The Robertsonics/SparkFun WAV Trigger represents an entirely new class of embedded audio player. It inherits the best features of the MP3 Trigger and then goes way beyond.
Unlike most other embedded audio players, the WAV Trigger is polyphonic; it can play and blend up to 14 tracks at a time. Each track can start, pause, resume and stop independently, and can have it’s own volume setting, allowing you to create the perfect interactive mix of music, dialog and sound effects.
The WAV Trigger supports the MIDI protocol on its serial control port, enabling low-latency, 14-stereo voice poly-phony for creating a basic musical instrument sampler.
- Supports up to 1000 uncompressed 16-bit stereo WAV files up to 44.1kHz – CD quality
- Polyphonic! Play and mix up to 14** stereo tracks independently and simultaneously
- Sample-accurate starting and playback of up to 12 parallel stereo tracks
- Trigger-to-sound delay: 8 msecs typ, 12 msecs max**
- Pause and resume individual or groups of tracks
- Multiple random trigger ranges
- True line-level stereo output: 2.1V RMS ground centered, 100dB SNR*
- On-board mono audio amplifier and speaker connector. 2W into 4 Ohms, 1.25W into 8 Ohms, 1% THD+N
- 16 trigger inputs are individually adjustable for contact closure, 3.3V or 5.0V control
- Trigger inputs can be individually inverted (active low or high)
- Trigger inputs can be individually set to be edge or level sensitive
- Output volume adjustable from +10dB to -70dB in 0.5dB increments
- Firmware track fades (attacks & decays) and cross-fades
- A dedicated “Play” status digital output pin
- 3.3V and 5.0V output pins
- Extensive serial control. Pin compatible with SparkFun FTDI Basic
- MIDI serial option; Velocity-sensitive triggering of up to 1000 tracks
- Low-power sleep mode option**
(** with the latest firmware update)
The WAV Trigger supports feature configuration through the use of an “init” text (ASCII) file on the microSD card. An open-source, cross-platform (Windows, OS X and Linux) utility can create this init file automatically for you using a GUI interface:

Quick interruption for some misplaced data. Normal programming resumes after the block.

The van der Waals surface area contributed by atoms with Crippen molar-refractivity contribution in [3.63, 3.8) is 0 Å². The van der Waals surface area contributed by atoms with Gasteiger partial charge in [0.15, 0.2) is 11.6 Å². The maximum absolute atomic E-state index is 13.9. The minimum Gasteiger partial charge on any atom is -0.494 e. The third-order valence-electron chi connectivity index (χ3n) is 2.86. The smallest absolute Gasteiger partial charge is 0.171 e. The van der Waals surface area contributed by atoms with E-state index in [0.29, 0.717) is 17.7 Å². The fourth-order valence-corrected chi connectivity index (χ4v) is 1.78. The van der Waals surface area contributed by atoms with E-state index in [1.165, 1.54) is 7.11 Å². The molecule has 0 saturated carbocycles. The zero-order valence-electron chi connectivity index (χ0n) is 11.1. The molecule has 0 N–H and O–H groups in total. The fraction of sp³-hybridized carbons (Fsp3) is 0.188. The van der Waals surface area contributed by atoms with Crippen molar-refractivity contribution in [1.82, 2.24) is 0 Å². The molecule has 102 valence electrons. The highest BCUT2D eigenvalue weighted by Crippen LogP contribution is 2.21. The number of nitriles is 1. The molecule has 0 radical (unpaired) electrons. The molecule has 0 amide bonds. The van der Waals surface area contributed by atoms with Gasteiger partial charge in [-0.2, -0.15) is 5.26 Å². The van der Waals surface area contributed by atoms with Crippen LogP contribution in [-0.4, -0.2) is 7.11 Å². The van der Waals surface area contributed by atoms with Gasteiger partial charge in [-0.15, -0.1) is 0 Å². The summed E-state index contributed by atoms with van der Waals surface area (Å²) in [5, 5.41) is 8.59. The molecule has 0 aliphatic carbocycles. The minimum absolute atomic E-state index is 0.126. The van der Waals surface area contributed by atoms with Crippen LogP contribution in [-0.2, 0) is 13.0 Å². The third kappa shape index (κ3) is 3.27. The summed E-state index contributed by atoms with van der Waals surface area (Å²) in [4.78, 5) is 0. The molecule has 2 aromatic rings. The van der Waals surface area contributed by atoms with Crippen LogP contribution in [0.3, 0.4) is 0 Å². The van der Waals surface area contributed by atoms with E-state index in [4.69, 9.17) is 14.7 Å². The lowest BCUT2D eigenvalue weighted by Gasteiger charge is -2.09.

WAV Trigger FAQ
The WAV Trigger plays uncompressed WAV files up 16-bit stereo 44.1kHz, the same format as an audio CD. Without the need for decompression algorithms, it becomes possible to layer multiple tracks at the same time, meaning the WAV Trigger is polyphonic. Specifically it can play and mix up to 14 stereo tracks simultaneously and independently.
WAV files also make it possible to pause and resume any or all of the tracks. You don’t always have to start at the beginning of the track.
MP3 audio exists to save either memory or bandwidth, neither of which is a problem with the WAV Trigger. An 8GB microSD card can hold over 12 hours of stereo WAV audio.
No, not at present. The WAV Trigger’s 32-bit ARM Cortex-m4 processor certainly has the horsepower to perform real-time MP3 decompression of perhaps several MP3 streams, but it’s a licensing issue – MP3 decoding requires a license – and there’s really no need.
It’s extremely easy to convert MP3 files to WAV files. Audacity, a free open-source audio editor, will do this, as will pretty much any other audio editor. Here’s a video showing how to do this.
Polyphonic means more than one sound, or track, at a time. Using the latest version of firmware, the WAV Trigger can play 14, 16-bit stereo, 44.1kHz sound files at the same time. This means, for example, that with the ability to assign input triggers to specific tracks, and to set trigger inputs to be “level-sensitive”, you could make a 16-key stereo musical keyboard that plays can play 14-note chords using just the WAV Trigger and some buttons.
You can also loop background music and trigger specific narration on top of the music. With the ability to assign random track ranges, you can easily create a random playlist and then either interrupt with specific tracks or layer in narration or sound effects.
The latest version of firmware supports playing and mixing 14 tracks with an average speed microSD card.
The WAV Trigger supports up to 16 digital inputs that can be configured as either passive or active inputs. Passive means it takes just a contact closure to ground to activate. The trigger connectors provide a ground pin for each input, so it’s easy to make 2-wire connections to switches or pushbuttons. Active means that it takes a 3.3V or 5.0V signal from another microcontroller, like an Arduino, or from an active sensor. The WAV Trigger inputs are 5V tolerant and can be independently set for either active-low or (inverted) active-high.
Each trigger input can also be independently programmed to be any one of 9 functions. The Next, Previous, Random, Pause, Resume and Stop functions all work on a programmable range of tracks. Each trigger can also be set to be polyphonic or solo, and to allow re-triggering or locked out until the track has finished.
By default, triggers are passive and play the corresponding numbered WAV track, with re-triggering and polyphony enabled. You can change the behavior of any trigger by creating an init file read by the WAV Trigger at power up. We provide an open-source, cross-platform (Windows, OS X and Linux) application that allows you to select trigger and other options, and will generate the Init file for you.
The trigger response time – the time from the active edge of the trigger to when you start to hear the corresponding sound – is typically 8 milliseconds, 12 milliseconds max. This assumes that you’ve edited the WAV file to remove any silence at the beginning of the file, and that you are using the latest version of firmware.